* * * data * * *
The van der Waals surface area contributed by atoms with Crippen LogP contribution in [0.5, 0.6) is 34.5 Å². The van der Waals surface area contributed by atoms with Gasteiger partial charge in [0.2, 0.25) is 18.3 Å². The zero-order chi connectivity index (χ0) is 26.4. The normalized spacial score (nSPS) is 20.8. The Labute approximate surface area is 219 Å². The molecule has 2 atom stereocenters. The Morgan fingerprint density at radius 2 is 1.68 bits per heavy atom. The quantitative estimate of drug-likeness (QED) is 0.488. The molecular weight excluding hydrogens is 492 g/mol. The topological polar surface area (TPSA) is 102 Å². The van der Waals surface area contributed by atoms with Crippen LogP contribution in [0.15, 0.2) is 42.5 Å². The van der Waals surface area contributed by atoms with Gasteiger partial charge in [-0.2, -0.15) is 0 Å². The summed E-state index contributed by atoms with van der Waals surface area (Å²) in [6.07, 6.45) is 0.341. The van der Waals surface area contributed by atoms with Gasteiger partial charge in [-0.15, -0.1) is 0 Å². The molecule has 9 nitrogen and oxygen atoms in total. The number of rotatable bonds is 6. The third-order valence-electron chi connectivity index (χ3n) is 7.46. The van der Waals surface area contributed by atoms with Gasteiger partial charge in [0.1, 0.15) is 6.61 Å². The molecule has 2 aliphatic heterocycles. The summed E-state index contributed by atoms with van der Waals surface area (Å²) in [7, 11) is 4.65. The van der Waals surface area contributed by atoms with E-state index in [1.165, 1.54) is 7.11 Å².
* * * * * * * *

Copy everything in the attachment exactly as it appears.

The van der Waals surface area contributed by atoms with Crippen LogP contribution in [0.5, 0.6) is 34.5 Å². The van der Waals surface area contributed by atoms with Gasteiger partial charge in [0.2, 0.25) is 18.3 Å². The zero-order chi connectivity index (χ0) is 26.4. The normalized spacial score (nSPS) is 20.8. The Labute approximate surface area is 219 Å². The molecule has 2 atom stereocenters. The Morgan fingerprint density at radius 2 is 1.68 bits per heavy atom. The quantitative estimate of drug-likeness (QED) is 0.488. The molecular weight excluding hydrogens is 492 g/mol. The topological polar surface area (TPSA) is 102 Å². The van der Waals surface area contributed by atoms with Crippen LogP contribution in [0.15, 0.2) is 42.5 Å². The van der Waals surface area contributed by atoms with Gasteiger partial charge in [-0.2, -0.15) is 0 Å². The summed E-state index contributed by atoms with van der Waals surface area (Å²) in [6.07, 6.45) is 0.341. The van der Waals surface area contributed by atoms with Gasteiger partial charge in [-0.15, -0.1) is 0 Å². The molecule has 9 nitrogen and oxygen atoms in total. The number of rotatable bonds is 6. The third-order valence-electron chi connectivity index (χ3n) is 7.46. The van der Waals surface area contributed by atoms with Gasteiger partial charge in [0.1, 0.15) is 6.61 Å². The molecule has 2 aliphatic heterocycles. The summed E-state index contributed by atoms with van der Waals surface area (Å²) in [7, 11) is 4.65. The van der Waals surface area contributed by atoms with E-state index in [1.165, 1.54) is 7.11 Å².